Throughout history, God has revealed Himself to humanity through a series of divine Messengers, whose teachings guide and educate us and provide the basis for the advancement of human society. These Messengers have included Abraham, Krishna, Zoroaster, Moses, Buddha, Jesus, and Muhammad. Their religions come from the same Source and are in essence successive chapters of one religion from God.
Bahá’u'lláh, the latest of these Messengers, brought new spiritual and social teachings for our time. His essential message is of unity. He taught the oneness of God, the oneness of the human family, and the oneness of religion.
Bahá’u'lláh said, “The earth is but one country and mankind its citizens,” and that, as foretold in all the sacred scriptures of the past, now is the time for humanity to live in unity.
Founded more than a century and a half ago, the Bahá’í Faith has spread around the globe. Members of the Bahá’í Faith live in more than 100,000 localities and come from nearly every nation, ethnic group, culture, profession, and social or economic background.
Bahá’ís believe the crucial need facing humanity is to find a unifying vision of the nature and purpose of life and of the future of society. Such a vision unfolds in the writings of Bahá’u'lláh.
Basic Teachings of Bahá’u'lláh:
Baha’u'llah taught that there is one God whose successive revelations of His will to humanity have been the chief civilizing force in history. The agents of this process have been the Divine Messengers whom people have seen chiefly as the founders of separate religious systems but whose common purpose has been to bring the human race to spiritual and moral maturity.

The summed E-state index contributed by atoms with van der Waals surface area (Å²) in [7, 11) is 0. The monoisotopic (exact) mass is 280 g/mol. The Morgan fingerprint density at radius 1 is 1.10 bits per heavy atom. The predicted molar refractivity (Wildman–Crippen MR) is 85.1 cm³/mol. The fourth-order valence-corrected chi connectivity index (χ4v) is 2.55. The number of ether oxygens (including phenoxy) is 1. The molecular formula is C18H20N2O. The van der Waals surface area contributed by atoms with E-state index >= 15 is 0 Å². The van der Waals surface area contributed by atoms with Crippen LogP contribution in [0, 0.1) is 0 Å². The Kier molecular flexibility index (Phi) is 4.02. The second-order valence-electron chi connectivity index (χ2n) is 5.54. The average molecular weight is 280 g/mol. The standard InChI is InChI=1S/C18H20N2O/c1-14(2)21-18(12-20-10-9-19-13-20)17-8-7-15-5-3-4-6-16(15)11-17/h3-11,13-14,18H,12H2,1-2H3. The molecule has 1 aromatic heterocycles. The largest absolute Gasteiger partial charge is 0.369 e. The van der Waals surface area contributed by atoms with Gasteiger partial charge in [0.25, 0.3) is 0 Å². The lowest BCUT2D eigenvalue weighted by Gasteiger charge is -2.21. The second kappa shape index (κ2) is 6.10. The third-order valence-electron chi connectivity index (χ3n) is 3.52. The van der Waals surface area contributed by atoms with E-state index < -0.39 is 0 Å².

Humanity is now coming of age. It is this that makes possible the unification of the human family and the building of a peaceful, global society. Among the principles which the Bahá’í Faith promotes as vital to the achievement of this goal are:
- the abandonment of all forms of prejudice
- assurance to women of full equality of opportunity with men
- recognition of the unity and relativity of religious truth
- the elimination of extremes of poverty and wealth
- the realization of universal education
- the responsibility of each person to independently search for truth
- the establishment of a global commonwealth of nations
- recognition that true religion is in harmony with reason and the pursuit of scientific knowledge